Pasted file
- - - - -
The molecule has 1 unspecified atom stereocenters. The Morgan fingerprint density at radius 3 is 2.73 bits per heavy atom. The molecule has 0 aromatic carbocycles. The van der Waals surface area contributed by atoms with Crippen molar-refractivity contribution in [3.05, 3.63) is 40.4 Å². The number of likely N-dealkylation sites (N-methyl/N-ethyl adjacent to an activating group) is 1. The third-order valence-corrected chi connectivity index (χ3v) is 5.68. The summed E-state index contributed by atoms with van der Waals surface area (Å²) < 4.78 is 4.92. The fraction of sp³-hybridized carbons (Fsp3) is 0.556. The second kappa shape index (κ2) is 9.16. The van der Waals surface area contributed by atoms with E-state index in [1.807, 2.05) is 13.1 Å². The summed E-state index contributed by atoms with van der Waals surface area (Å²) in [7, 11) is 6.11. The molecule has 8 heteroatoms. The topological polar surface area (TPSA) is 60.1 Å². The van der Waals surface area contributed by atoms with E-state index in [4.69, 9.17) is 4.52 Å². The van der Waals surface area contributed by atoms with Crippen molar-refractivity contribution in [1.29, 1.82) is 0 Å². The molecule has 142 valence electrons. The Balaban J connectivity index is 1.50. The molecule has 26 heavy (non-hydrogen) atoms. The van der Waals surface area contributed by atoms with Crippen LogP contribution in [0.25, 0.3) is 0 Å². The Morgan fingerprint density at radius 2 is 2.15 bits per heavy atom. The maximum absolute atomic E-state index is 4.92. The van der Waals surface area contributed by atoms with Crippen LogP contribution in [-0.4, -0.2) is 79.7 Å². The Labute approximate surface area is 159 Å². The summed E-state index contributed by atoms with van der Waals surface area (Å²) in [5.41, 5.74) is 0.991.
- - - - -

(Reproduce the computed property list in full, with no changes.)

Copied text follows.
The molecule has 1 unspecified atom stereocenters. The Morgan fingerprint density at radius 3 is 2.73 bits per heavy atom. The molecule has 0 aromatic carbocycles. The van der Waals surface area contributed by atoms with Crippen molar-refractivity contribution in [3.05, 3.63) is 40.4 Å². The number of likely N-dealkylation sites (N-methyl/N-ethyl adjacent to an activating group) is 1. The third-order valence-corrected chi connectivity index (χ3v) is 5.68. The summed E-state index contributed by atoms with van der Waals surface area (Å²) < 4.78 is 4.92. The fraction of sp³-hybridized carbons (Fsp3) is 0.556. The second kappa shape index (κ2) is 9.16. The van der Waals surface area contributed by atoms with E-state index in [1.807, 2.05) is 13.1 Å². The summed E-state index contributed by atoms with van der Waals surface area (Å²) in [7, 11) is 6.11. The molecule has 8 heteroatoms. The topological polar surface area (TPSA) is 60.1 Å². The van der Waals surface area contributed by atoms with E-state index in [4.69, 9.17) is 4.52 Å². The van der Waals surface area contributed by atoms with Crippen molar-refractivity contribution in [1.29, 1.82) is 0 Å². The molecule has 142 valence electrons. The Balaban J connectivity index is 1.50. The molecule has 26 heavy (non-hydrogen) atoms. The van der Waals surface area contributed by atoms with Crippen LogP contribution in [0.25, 0.3) is 0 Å². The Morgan fingerprint density at radius 2 is 2.15 bits per heavy atom. The maximum absolute atomic E-state index is 4.92. The van der Waals surface area contributed by atoms with Crippen LogP contribution in [-0.4, -0.2) is 79.7 Å². The Labute approximate surface area is 159 Å². The summed E-state index contributed by atoms with van der Waals surface area (Å²) in [5.41, 5.74) is 0.991.